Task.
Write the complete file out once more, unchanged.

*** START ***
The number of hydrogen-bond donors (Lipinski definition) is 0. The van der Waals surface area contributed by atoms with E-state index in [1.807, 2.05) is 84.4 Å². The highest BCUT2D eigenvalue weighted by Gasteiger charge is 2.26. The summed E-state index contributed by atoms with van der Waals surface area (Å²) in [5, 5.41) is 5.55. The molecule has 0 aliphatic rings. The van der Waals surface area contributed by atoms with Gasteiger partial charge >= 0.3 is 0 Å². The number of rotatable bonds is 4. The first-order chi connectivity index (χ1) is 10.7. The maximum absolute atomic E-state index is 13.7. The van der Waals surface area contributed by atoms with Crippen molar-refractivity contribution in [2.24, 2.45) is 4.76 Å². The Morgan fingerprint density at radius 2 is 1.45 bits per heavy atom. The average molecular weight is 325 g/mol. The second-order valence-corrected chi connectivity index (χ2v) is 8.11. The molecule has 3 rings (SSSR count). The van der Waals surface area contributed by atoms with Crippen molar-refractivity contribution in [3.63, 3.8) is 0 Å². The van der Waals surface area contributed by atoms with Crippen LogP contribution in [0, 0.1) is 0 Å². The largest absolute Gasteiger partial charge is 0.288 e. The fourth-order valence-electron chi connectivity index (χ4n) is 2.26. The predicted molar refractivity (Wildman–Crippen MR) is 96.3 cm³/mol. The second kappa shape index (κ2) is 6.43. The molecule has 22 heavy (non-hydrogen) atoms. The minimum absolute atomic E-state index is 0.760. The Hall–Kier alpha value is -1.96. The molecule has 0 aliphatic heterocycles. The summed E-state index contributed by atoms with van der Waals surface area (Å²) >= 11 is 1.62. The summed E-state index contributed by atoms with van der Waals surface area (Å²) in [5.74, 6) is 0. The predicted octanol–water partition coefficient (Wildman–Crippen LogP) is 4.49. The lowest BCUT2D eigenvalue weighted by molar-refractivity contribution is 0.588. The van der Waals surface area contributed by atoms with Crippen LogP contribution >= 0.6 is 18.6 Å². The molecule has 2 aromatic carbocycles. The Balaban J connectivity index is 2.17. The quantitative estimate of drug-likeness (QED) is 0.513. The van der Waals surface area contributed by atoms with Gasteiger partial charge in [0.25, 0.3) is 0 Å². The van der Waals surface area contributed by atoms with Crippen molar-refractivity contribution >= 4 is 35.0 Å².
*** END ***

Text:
The number of hydrogen-bond donors (Lipinski definition) is 0. The van der Waals surface area contributed by atoms with E-state index in [1.807, 2.05) is 84.4 Å². The highest BCUT2D eigenvalue weighted by Gasteiger charge is 2.26. The summed E-state index contributed by atoms with van der Waals surface area (Å²) in [5, 5.41) is 5.55. The molecule has 0 aliphatic rings. The van der Waals surface area contributed by atoms with Gasteiger partial charge >= 0.3 is 0 Å². The number of rotatable bonds is 4. The first-order chi connectivity index (χ1) is 10.7. The maximum absolute atomic E-state index is 13.7. The van der Waals surface area contributed by atoms with Crippen molar-refractivity contribution in [2.24, 2.45) is 4.76 Å². The Morgan fingerprint density at radius 2 is 1.45 bits per heavy atom. The average molecular weight is 325 g/mol. The second-order valence-corrected chi connectivity index (χ2v) is 8.11. The molecule has 3 rings (SSSR count). The van der Waals surface area contributed by atoms with Crippen molar-refractivity contribution in [3.63, 3.8) is 0 Å². The van der Waals surface area contributed by atoms with Crippen LogP contribution in [0, 0.1) is 0 Å². The largest absolute Gasteiger partial charge is 0.288 e. The fourth-order valence-electron chi connectivity index (χ4n) is 2.26. The predicted molar refractivity (Wildman–Crippen MR) is 96.3 cm³/mol. The second kappa shape index (κ2) is 6.43. The molecule has 22 heavy (non-hydrogen) atoms. The minimum absolute atomic E-state index is 0.760. The Hall–Kier alpha value is -1.96. The molecule has 0 aliphatic heterocycles. The summed E-state index contributed by atoms with van der Waals surface area (Å²) >= 11 is 1.62. The summed E-state index contributed by atoms with van der Waals surface area (Å²) in [5.74, 6) is 0. The predicted octanol–water partition coefficient (Wildman–Crippen LogP) is 4.49. The lowest BCUT2D eigenvalue weighted by molar-refractivity contribution is 0.588. The van der Waals surface area contributed by atoms with Crippen LogP contribution >= 0.6 is 18.6 Å². The molecule has 2 aromatic carbocycles. The Balaban J connectivity index is 2.17. The quantitative estimate of drug-likeness (QED) is 0.513. The van der Waals surface area contributed by atoms with Gasteiger partial charge in [0.25, 0.3) is 0 Å². The van der Waals surface area contributed by atoms with Crippen molar-refractivity contribution >= 4 is 35.0 Å².